Cornmeal: Use a medium textured cornmeal for polenta. Keep it in a tightly closed container and it will last for months. It’s also good for dusting the pan when making pizza.

Rice: Arborio is the most common in making risotto but others are used as well.

Balsamic Vinegar: There are many different balsamic vinegars. Depending on its age, it can be very expensive. You can use the inexpensive  one for salads as long as the quality is good.

Anchovies: (I love these salty little buggers!)It’s good to keep a jar of these in the fridge to add a special zip to certain dishes. You can also find anchovy paste in a tube, which is milder in taste and very convenient to have. (I use the tube)

Dried Porcini Mushrooms: Look for packages that have slices of whole mushrooms. They can be a little expensive but a little goes a long way. Keep it in an airtight container and they’ll keep for a long time. If you rehydrate them, keep the water, strain it and use it to add some flavor and depth to soups, sauces and stews.

Capers: (My husband’s favorite) You can find two kinds of capers. The smaller ones that are pickled in vinegar, and the larger ones that come packed in salt. The larger ones are very flavorful and need rinsing of the salt before using. They are also harder to find. A few chopped capers can add a nice flavor addition to dishes that seem to need just a little something.

Olives: Both black and green varieties are good. If they are packed in brine and imported from Italy, even better. We like the stuffed ones. Stuffed with bleu cheese, anchovies, garlic, peppers…

Herbs and Seasonings: For the most part fresh herbs are preferred in everyday cooking, but this is hard to do and they are generally more expensive and can go bad quickly if not used. So always keep on hand dried herbs and seasonings. Keep dried oregano, rosemary, thyme, and sage. I also always keep garlic powder on hand. Whole black pepper to be ground at the moment of use, sea salt and red pepper flakes are also important to have in your pantry.

Flour: All-purpose flour is good to use for making pasta and pizza dough. Bread flour for cakes and semolina flour for pasta is also very useful.


Mom & Grandma’s Arroz Con Pollo

Mom and me at 4 months (May 1962)

My mother and grandmother used to make this recipe quite a bit for us when we were growing up. Nothing I tried in restaurants ever compared to their cooking! It has been years since I’ve had this or even attempted to make it myself. It’s a Puerto Rican recipe and always brings me back to those days growing up. We had all kinds of different ethnic dishes in our house. Our mom wanted us to be well-rounded when it came to food. Maybe that’s why I’m obsessed with food!

Grandma with me (23 months) and Billy (11 months) Christmas 1963


INGREDIENTS:

1 teaspoon oregano

1 tablespoon salt

2 peppercorns

1 teaspoon vinegar

1 onion, chopped

1 green pepper, diced

1 teaspoon capers

1 cup uncooked rice

1-2 packets Sazon

1 garlic clove, minced

2 teaspoons olive oil

2 ½- 3 lb. chicken pieces

¼ cup butter

6 pitted green olives, chopped

1 tomato, peeled and chopped

½ cup tomato sauce

1 can green peas

2 tablespoons achiote for color (Sofrito)

slivered pimentos (from a jar)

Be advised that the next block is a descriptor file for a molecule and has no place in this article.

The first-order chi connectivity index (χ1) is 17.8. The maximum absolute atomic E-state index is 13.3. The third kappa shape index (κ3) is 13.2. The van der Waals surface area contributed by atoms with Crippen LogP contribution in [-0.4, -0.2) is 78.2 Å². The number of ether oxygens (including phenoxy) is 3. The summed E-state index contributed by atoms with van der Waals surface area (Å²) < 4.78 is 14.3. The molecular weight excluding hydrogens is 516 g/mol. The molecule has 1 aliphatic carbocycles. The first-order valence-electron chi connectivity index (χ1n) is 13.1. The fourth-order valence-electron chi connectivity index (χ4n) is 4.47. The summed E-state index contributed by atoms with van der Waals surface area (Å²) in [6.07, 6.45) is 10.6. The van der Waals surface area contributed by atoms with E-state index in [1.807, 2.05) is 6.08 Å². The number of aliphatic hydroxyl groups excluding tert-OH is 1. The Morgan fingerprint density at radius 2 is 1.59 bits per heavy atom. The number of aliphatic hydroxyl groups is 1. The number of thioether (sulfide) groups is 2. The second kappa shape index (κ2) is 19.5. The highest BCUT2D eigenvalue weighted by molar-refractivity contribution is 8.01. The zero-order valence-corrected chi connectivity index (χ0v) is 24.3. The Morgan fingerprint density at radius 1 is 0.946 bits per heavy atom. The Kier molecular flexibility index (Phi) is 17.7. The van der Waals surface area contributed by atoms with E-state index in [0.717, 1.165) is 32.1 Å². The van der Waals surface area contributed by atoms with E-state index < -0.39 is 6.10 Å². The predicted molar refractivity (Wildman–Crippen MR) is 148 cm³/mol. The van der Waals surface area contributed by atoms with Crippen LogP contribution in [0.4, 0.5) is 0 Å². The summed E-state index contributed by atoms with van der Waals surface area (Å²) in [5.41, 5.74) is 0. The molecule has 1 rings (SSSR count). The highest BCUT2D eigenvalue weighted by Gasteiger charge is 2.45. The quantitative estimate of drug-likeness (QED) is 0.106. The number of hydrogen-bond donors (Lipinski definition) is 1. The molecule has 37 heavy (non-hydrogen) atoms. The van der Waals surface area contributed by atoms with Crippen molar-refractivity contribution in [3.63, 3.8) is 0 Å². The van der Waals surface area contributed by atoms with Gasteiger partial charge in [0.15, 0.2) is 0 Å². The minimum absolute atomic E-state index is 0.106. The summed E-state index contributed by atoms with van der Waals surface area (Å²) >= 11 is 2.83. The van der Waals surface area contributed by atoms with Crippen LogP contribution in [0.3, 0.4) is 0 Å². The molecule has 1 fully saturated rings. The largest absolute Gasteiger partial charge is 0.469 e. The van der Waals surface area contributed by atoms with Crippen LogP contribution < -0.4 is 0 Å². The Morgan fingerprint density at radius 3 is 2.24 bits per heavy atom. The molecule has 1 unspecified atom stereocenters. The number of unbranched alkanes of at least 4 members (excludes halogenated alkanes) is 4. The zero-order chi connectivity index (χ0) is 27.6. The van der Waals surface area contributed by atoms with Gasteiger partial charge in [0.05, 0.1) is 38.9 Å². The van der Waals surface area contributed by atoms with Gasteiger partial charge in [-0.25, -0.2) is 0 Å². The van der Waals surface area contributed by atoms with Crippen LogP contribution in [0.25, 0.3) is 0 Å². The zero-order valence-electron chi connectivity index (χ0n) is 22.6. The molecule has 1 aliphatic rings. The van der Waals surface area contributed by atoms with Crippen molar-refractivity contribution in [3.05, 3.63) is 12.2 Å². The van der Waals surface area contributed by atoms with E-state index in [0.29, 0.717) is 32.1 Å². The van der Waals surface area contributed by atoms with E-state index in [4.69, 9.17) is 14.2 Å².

DIRECTIONS:

1. Combine oregano, peppercorns, garlic, salt, oil and vinegar. Crush together. Rub mixture over chicken.

2. Brown chicken pieces in butter in large skillet.

3. Add onion, green pepper, olives, capers, achiote, sazon, tomato  and tomato sauce to chicken in skillet. Cover and simmer for 10 minutes.

4. Drain peas, reserving liquid.  Add enough water to liquid to make 2 ½ cups.

5. Add the water to skillet and bring to a boil. Sprinkle in rice. Cover and simmer for 20 minutes.

6. Add peas. Cover and simmer for 10 minutes. Garnish with pimento strips.

Avgolemono Spinach Chicken Soup

This is an awesome hearty soup. My husband loves it and would have it every week if I made it! I got the basics from a Weight Watchers recipe and made it my own. Anyone who has eaten at a Greek restaurant has probably had one form of this. It’s easy to make and delicious!

Ingredients:

4 C reduced-sodium chicken broth or chicken stock (I use reduced sodium/fat-free)

1/2 lb. skinless boneless chicken breast (about 1 large breast or 2 small)

2 large eggs

1/2 C lemon juice (use 1/4C if you don’t like too much lemon)

10 oz. frozen chopped spinach

2 C hot cooked rice (I used jasmine brown rice but you can use any kind you like)

Parmesan cheese, for finished soup


Directions:
1: In a large saucepan or Dutch oven, bring the broth/stock and chicken to a boil; reduce the heat and simmer until the chicken is cooked through, 5-7 minutes. Remove the chicken and, when cool enough to handle, shred into bite-size pieces.

2: In a medium bowl, whisk the eggs and lemon juice until frothy; gradually whisk in 1 Cup of the hot stock.

3: Add the spinach to the stock in the saucepan; bring to a boil. Reduce the heat to low; stir in the rice. Slowly add the egg-stock mixture, whisking constantly to avoid curdling; continue whisking until a little thickened, 3 minutes (do not boil). Stir in the chicken and heat to serving temperature. Season with pepper and serve at once.

Serves 4

Per Serving: (1/4 of soup): 261 cal, 7g fat, 2g sat fat, 0g trans fat, 140mg cholesterol, 163mg sodium, 28g carbs, 2g fiber, 22g protein, 141mg calcium.
I used fat-free chicken broth so the fat content will be lower!